Transatlantic - Kaleidoscope2009 saw Transatlantic take the long-form prog epic to its limit with The Whirlwind, a single song that just about fits on CD. In what could be seen as a retrograde step, 2014’s Kaleidoscope” is structurally similar to the supergroup’s debut: three mid-length tracks book-ended by long suites.

The first of these, ‘Into the Blue’, reprises the formula that is synonymous with much of Neal Morse’s output – the faux-orchestral overture. Complete with prominent cello over a back-drop of synths it’s simultaneously reminiscent of the opening to Yes’s “Close To The Edge” and Kubrick’s 2001: A Space Odyssey. It begs the question why has Morse not yet composed a classical symphony? The thunderous rhythm section of Portnoy and Trewavas blow away the reverie. We’re in full-on prog territory here with swirling Hammond organ and mellotron choir. Transatlantic embrace all the excesses of the genre with a knowing wink and a compositional ear for melodic hooks that can make 25 minutes pass in the blink of an eye. Roine Stolt’s solo is worthy of note, displaying the fire of his live performance which was often subdued on the previous three studio albums. He channels the spontaneous composition of his hero, Frank Zappa, with seat-of-the-pants flair.

Next up is ‘Shine’ , an acoustic ballad in the vein of the wonderful ‘We All Need Some Light Now’. It’s all very Beatles, verging too close to Gary Barlow territory, even its title is a little too close to Take That for comfort. Not sold on this one. Thankfully the following ‘Black as the Sky’ shows that every silver lining has a cloud, its dark umbra obscuring the previous seven minutes while delivering a swift double-kick to its nuts. Trewavas’s bass and Portnoy’s feet drive this along behind a distorted organ sound that will have Van der Graaf Generator fans pricking up their ears. A great track.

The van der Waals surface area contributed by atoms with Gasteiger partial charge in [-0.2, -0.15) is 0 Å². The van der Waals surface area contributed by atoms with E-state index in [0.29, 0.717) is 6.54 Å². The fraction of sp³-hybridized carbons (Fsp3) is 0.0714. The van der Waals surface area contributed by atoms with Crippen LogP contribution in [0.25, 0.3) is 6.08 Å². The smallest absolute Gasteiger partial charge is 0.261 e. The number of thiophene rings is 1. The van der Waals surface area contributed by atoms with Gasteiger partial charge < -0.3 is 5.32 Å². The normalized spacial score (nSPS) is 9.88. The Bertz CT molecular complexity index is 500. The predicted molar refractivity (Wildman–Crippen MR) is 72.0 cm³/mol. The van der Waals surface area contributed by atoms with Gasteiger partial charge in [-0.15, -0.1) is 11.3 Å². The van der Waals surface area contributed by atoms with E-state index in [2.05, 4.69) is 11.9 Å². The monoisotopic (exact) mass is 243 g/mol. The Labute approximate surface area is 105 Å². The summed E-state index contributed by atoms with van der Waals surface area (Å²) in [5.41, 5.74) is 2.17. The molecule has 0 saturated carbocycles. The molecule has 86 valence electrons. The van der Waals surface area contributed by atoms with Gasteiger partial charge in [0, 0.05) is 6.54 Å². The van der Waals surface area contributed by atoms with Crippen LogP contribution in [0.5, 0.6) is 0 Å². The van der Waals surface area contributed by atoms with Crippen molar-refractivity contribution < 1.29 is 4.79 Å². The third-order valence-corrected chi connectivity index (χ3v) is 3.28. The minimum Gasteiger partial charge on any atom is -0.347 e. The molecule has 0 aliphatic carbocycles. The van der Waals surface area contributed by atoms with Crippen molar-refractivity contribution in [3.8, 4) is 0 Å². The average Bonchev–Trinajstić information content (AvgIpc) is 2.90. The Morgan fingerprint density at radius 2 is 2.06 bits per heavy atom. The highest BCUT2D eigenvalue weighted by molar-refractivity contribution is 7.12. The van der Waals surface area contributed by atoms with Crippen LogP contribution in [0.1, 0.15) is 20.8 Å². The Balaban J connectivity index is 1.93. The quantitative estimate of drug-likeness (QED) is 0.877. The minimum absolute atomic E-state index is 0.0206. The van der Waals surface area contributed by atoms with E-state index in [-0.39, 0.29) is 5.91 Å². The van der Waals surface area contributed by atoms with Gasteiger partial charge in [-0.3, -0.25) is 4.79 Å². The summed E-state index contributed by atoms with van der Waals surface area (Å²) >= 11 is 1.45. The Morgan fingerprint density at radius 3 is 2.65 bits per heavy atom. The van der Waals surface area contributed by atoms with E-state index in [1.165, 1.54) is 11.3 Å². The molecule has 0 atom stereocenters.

‘Beyond the Sun’ is another ballad. Eschewing the acoustic guitar for plaintive echo-plexed pedal steel guitar and the return of that cello, this is much more successful than ‘Shine’. Stolt is clearly more than passingly familiar with Yes’s “Relayer” album and in particular Steve Howe’s mournful slide playing on ‘Soon’ and ‘To Be Over’. This is beautiful without the twee factor and segues straight into the half-hour-long title track.

Another Morse special here, the symphonic prog overture rears its head again. Not only does the album structure mirror the band’s past, the verses in ‘Kaleidoscope’ are deliberate homages to ‘Wind At My Back’ from Spock’s Beard’s “Snow” – the last Beard album to feature Neal Morse. The lyric ‘walking on a wire’ is also a reprise of a line from ‘At the End of the Day’ from his previous band’s fifth album. This is a courageous step and will have more than one cynical critic pointing the finger and looking up synonyms for ‘regurgitated’. To this critic it sounds like a man using some of the colours in his palette for the effect he wants to create in the picture of his artistic life at this point in time. In the same way the referential nod to Metallica’s “Ride the Lightning” is not plagiarism but just another pigment in the kaleidoscope of shades.

Ultimately if you’re going to accuse Transatlantic of regurgitation or plagiarism you’re on a hiding to nothing. Far from progressive they are a Prog band with a capital ‘P’ – the ‘r’, ‘o’ and ‘g’ should probably be upper case too. They take their influences from that genre to their most outlandish conclusions and do so with a sense of humour and an immense outpouring of love, rather than the nimble-fingered snatching of a thief.

“Kaleidoscope” is no better or worse than any of their other albums. It’s more of the same and it’s no less brilliant for that fact. Captain Morse has lit the ‘Fasten Your Seatbelt’ sign so please make yourself comfortable and take a Transatlantic flight, travelling first-class. You’re in safe hands.

Transatlantic – Official Website